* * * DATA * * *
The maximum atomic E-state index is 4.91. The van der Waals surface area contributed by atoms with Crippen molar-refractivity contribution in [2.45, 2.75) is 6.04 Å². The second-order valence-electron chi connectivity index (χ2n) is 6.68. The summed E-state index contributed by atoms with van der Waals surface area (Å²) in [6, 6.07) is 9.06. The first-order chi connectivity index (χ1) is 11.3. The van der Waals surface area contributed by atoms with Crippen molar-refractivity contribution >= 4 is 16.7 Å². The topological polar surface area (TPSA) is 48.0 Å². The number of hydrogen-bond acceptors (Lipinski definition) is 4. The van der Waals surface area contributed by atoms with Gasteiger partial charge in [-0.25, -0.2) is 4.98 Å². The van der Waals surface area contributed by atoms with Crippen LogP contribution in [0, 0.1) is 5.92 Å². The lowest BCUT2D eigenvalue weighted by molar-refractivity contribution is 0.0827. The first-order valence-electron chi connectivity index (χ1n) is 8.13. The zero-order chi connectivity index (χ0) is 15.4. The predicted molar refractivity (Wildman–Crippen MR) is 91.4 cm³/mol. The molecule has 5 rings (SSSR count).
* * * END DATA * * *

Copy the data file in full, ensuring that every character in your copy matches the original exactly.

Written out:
The maximum atomic E-state index is 4.91. The van der Waals surface area contributed by atoms with Crippen molar-refractivity contribution in [2.45, 2.75) is 6.04 Å². The second-order valence-electron chi connectivity index (χ2n) is 6.68. The summed E-state index contributed by atoms with van der Waals surface area (Å²) in [6, 6.07) is 9.06. The first-order chi connectivity index (χ1) is 11.3. The van der Waals surface area contributed by atoms with Crippen molar-refractivity contribution >= 4 is 16.7 Å². The topological polar surface area (TPSA) is 48.0 Å². The number of hydrogen-bond acceptors (Lipinski definition) is 4. The van der Waals surface area contributed by atoms with Gasteiger partial charge in [-0.25, -0.2) is 4.98 Å². The van der Waals surface area contributed by atoms with Crippen LogP contribution in [0, 0.1) is 5.92 Å². The lowest BCUT2D eigenvalue weighted by molar-refractivity contribution is 0.0827. The first-order valence-electron chi connectivity index (χ1n) is 8.13. The zero-order chi connectivity index (χ0) is 15.4. The predicted molar refractivity (Wildman–Crippen MR) is 91.4 cm³/mol. The molecule has 5 rings (SSSR count).